Do the Right Thing
Starring: Bruce Willis, Mary-Louise
Parker, Helen Mirren, John
Malkovich, Sir Anthony
Hopkins, Catherine Zeta-Jones,
Byung-hun Lee, Neal McDonough,
David Thewlis, Brian Cox
Audience: Teenagers and adults
Runtime: 116 minutes
Distributor: Summit Entertainment/Lionsgate
Director: Dean Parisot
Executive Producer: None
Producer: Lorenzo di Bonaventura, Mark
Writer: Jon Hoeber, Erich Hoeber
Address Comments To:Jon Feltheimer, CEO, Lionsgate Films AKA Lions Gate Films (Summit Entertainment/Roadside Attractions)
2700 Colorado Ave.
Santa Monica, CA 90404
Phone: (310) 449-9200; Fax: (310) 255-3870
The movie opens with Frank Morris, the retired CIA agent, wanting to lead a quiet homebody life, but his girlfriend, Sara, wants a life of adventure, danger and romance. She gets her wish when a mysterious man in the American government orders an unscrupulous, corrupt agent to kill Frank, Sara and their friend, Melvin. Word has come to them that Frank and Melvin, who worked together during the Cold War, know the whereabouts of a new kind of neutron bomb planted somewhere in Moscow 30 years ago. Frank’s mission of saving the life of his girlfriend and his friend becomes a mission to find the bomb and keep it from getting into the wrong hands. Sara joins Frank and Melvin in the quest, which takes them to Paris, London and Moscow. Hot on their trail is the government agent and a couple of world-class assassins. Things get complicated for Sara and Frank when a sultry ex-girlfriend of Frank’s, who turned out to be a Soviet Communist spy, shows up in Paris seeking information on the bomb.
After the unexpected success of the first movie, RED 2 was clearly given a bigger, more elaborate budget. This hasn’t hurt the new movie. RED 2 is filled with relentless fun, including some snappy dialogue and funny twists. The movie also benefits from its great cast of veteran actors. Newly added into that mix is a fun performance by Sir Anthony Hopkins as the ditzy scientist who created the bomb.
Regrettably, there is too much strong action violence, and discussions of violence, including skinning the love interest from head to ankle alive, as well as plenty of relatively foul language and sexual dialogue, including a perverse foot fetish. The foul language isn’t insignificant, but it doesn’t come with a lot of “f” words or strong profanities as some of this year’s movies contain. Also, the girlfriend’s interest in adventure, thrills and romance over a quiet home life seems to reflect a Romantic attitude, but it’s not done in a politically correct way. Finally, there’s some mixed patriotic content, which may reflect a libertarian attitude against big government of any kind, including the American version, but the confusion also may appeal to the confused minds of more liberal viewers.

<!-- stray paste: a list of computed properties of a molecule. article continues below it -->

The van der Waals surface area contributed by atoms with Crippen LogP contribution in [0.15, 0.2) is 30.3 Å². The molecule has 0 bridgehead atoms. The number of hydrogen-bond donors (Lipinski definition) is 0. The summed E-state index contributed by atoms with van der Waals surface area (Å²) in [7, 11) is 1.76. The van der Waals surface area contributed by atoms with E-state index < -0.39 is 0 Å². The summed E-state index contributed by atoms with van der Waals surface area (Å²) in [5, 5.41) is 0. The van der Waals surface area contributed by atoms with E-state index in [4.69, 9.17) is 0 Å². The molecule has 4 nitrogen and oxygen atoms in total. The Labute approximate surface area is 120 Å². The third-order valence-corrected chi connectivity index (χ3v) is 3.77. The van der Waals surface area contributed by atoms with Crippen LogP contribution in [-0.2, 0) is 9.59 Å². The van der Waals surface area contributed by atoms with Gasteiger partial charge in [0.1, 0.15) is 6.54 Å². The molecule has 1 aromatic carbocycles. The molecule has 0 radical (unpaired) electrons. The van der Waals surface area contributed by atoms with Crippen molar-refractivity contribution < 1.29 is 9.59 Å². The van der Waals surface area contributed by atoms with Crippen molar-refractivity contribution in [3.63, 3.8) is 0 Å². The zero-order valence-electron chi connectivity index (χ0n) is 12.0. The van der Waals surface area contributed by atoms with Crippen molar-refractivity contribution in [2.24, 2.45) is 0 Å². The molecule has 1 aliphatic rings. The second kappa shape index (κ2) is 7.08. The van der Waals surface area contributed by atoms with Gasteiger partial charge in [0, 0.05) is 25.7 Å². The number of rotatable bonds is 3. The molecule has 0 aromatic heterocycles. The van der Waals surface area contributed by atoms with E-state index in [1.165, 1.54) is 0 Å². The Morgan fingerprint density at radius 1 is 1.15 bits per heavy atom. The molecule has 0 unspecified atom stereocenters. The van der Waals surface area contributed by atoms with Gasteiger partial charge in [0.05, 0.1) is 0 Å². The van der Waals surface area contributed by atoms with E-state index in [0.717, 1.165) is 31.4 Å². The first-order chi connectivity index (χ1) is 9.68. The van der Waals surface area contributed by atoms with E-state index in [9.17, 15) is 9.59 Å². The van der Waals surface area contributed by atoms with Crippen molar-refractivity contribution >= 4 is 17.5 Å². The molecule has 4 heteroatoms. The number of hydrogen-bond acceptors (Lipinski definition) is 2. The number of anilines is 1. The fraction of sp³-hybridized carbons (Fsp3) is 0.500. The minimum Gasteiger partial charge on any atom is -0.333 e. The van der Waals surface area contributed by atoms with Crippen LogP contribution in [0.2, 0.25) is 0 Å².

The objectionable and potentially objectionable content, however, is countered by the movie’s moral worldview. The Bruce Willis hero several times stresses the idea of doing the right thing. He also tells people that there’s a right and a wrong. This reflects the biblical, conservative idea that God has created a transcendent moral order that everyone must obey. Of course, belief in a right and a wrong is better served by a more explicit biblical worldview, but kudos to RED 2 for making the idea of right and wrong such an important part of their story. There’s also one scene in RED 2 where the hero’s friend momentarily and solemnly crosses himself when someone dies. An earlier funeral scene set in a church also connects the friend to an apparent Christian faith.
Even so, the movie is set in a very cruel amoral world, where killing is treated as a joke and torture is commended. Many of the killings are way too cruel and senseless, so one reviewer had to walk out of the movie.
All in all, RED 2 is an exciting, sarcastic movie, with moral character arcs, but it’s definitely for mature audiences, so extreme caution is advised, especially for susceptible people who will see the movie as permission for killing and torture, and individuals who abhor over the top violence.
RED 2 is filled with snappy dialogue and funny twists. The character arcs reflect a moral worldview that explicitly stresses a belief in right and wrong, but this is set in a world where cruel senseless killing and violence is not only the norm, but also commended and treated as a joke. Thus, RED 2 is a sarcastic movie, with moral character arcs, but extreme caution is advised, especially for susceptible people who will see the movie as permission for killing and torture, and individuals who abhor over the top violence.